While the Italian coast guard and civilian rescuers continue to save lives on the central Mediterranean, the death toll continues to rise. As Libyan authorities and the so-called coast guard use increasingly rogue tactics to prevent people reaching Europe, the European Border and Coast Guard Agency (Frontex) refuses access to information on cooperation. Refugees in Tunisia, who face forced labour and sex trafficking and are unable to access residency permits or long-term legal stays, have protested about the officer of the UN Refugee Agency (UNHCR).

The Italian coast guard and civilian search and rescue operators have saved hundreds of lives at the central Mediterranean over the past week. The Ocean Viking disembarked 247 survivors – including dozens of unaccompanied children – in Sicily on 19 and 20 February. The boat, which is operated by SOS Méditerranée, waited at sea in rough conditions for days while awaiting permission to drop anchor . On 19 February Sea-Watch 4 rescued 129 people in two separate operations off the coast of Libya. One of the vessels in distress was spotted by a Sea-Watch airplane that recently replaced the Moonbird plane that has supported “countless distress cases, documenting non-assistance and other state crimes”. On 22 February, the Italian coast guard rescued 573 people off Calabria found aboard “two overloaded fishing boats and left at the mercy of waves with unfavourable weather conditions that were expected to worsen significantly”. The group including 59 children was taken to port in Sicily while the body of a person, who according to survivors “had already been dead for a few days” was recovered. The International Organzation for Migration (IOM) recorded 123 people dead or missing on the Central Mediterranean in 2022 as of 19 February. The real number is likely significantly higher as many deaths go unreported.

The rogue behaviour of Libyan authorities and the so-called coast guard – notorious for links to militia and criminal networks – continues to provoke the ire of rights groups. On 18 February, IOM condemned “in the strongest terms the excessive use of force by the Libyan Stabilization Support Apparatus that resulted in the killing of one migrant and injury of several others during an interception operation”. The UN agency notes that:” This is not the first time migrants are shot by Libyan state actors. Previous tragedies occurred at sea, at disembarkation points and detention centres” and call for an immediate investigation of the incident and greater oversight of the Stabilization Support Apparatus. On 19 February the so-called Libyan coast guard engaged in dangerous maneuvers to capture a boat in the Maltese search-and-rescue zone. Five people ended up in the water. UNHCR special envoy for the Western and Central Mediterranean Vincent Cochetel stated: “the dangerous interception in the Maltese SSR on Sunday by the LCG could also have claimed lives of people fleeing hellish conditions in Libya”. On 20 February 68 people including at least three children were intercepted in Maltese waters and returned to face detention in Libya. Like thousands of others they will face conditions and abuse that qualify as crimes against humanity. Many are subject to arbitrary expulsion: between 2019 and 2020 the UN reported more than 7,500 expulsions to Sudan, Niger and Chad. The actual number of people expelled and potentially lost in the Sahara desert remains unknown as it virtually impossible to account for such incidents and their consequences. EU and member state complicity in rights abuses in Libya has been widely documented, including Frontex cooperation with the country’s coast guard. The EU agency however, continues to cover up details of its cooperation, refusing to release documents for scrutiny by MEPs. According to IOM 32,425 people were intercepted and returned to Libya in 2021 and 1,721 so far in 2022 as of 12 February.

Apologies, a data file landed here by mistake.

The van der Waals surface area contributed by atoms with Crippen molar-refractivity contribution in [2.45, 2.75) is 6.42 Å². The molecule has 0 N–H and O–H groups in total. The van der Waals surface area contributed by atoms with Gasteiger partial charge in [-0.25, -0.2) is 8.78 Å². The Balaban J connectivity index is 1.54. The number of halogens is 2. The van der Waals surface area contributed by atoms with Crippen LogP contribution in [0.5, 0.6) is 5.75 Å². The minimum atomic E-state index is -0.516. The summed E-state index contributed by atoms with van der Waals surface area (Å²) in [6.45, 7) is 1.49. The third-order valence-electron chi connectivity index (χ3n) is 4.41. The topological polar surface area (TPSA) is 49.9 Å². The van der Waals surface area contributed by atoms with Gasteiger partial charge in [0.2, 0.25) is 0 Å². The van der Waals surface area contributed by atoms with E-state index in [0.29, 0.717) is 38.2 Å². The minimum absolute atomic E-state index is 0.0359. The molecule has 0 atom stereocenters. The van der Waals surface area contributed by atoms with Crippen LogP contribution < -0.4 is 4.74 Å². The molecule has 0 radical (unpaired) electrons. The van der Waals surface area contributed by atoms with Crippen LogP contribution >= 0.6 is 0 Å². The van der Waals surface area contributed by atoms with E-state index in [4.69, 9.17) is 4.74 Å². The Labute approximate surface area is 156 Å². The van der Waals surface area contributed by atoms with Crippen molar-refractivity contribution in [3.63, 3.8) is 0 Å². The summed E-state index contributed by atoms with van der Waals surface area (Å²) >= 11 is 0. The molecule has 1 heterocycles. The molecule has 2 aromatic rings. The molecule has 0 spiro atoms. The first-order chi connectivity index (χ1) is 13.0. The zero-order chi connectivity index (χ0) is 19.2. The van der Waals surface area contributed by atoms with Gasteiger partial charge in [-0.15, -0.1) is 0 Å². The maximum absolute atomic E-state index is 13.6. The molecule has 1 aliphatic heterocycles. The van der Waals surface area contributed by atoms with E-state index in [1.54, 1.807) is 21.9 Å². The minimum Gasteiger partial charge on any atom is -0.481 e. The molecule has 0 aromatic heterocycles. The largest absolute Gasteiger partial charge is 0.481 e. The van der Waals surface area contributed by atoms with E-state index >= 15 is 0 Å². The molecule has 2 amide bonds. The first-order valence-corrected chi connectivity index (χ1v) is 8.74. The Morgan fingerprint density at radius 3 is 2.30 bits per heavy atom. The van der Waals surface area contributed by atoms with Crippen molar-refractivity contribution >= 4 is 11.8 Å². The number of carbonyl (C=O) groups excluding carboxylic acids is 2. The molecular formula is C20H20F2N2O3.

People on the move in Tunisia are protesting alleged mistreatment by UNHCR and a lack of evacuation from the country. Recently the Tunisian Association for the Support of Minorities and the Tunisian Association of Sub-Saharan Students held a press conference to denounce recent arbitrary arrests and detention of more than 300 foreign students of sub-Saharan origin reported based on their skin color alone. According to the Vatican, migrants and refugees in the country face forced labour and sex trafficking and are unable to access residency permits or long-term legal stays, leaving them stuck as they are “unable to pay the penalties upon departure for each week of their illegal overstay”. Nearly 200 people, of mainly sub-Saharan origin, attended a sit-in protest outside two UNHCR offices in Zarzis and Medenine from 10 February. The protesters demand evacuation and accuse UNHCR of mistreatment. They claim they have refugee status but are not provided with any support and were living in “inhumane” conditions. The protests, which was ongoing after eight days, is supported by Alarm Phone, Borderline Sicilia, Migreurop, Refugee Rescue, Sea-Watch and a range of other organisations. According to UNHCR, a total of 9,374 refugees and asylum seekers are registered in Tunisia, 3,920 of whom had been registered in 2021. That year, just 76 people departed Tunisia for resettlement in third countries.

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This article appeared in the ECRE Weekly Bulletin. You can subscribe to the Weekly Bulletin here.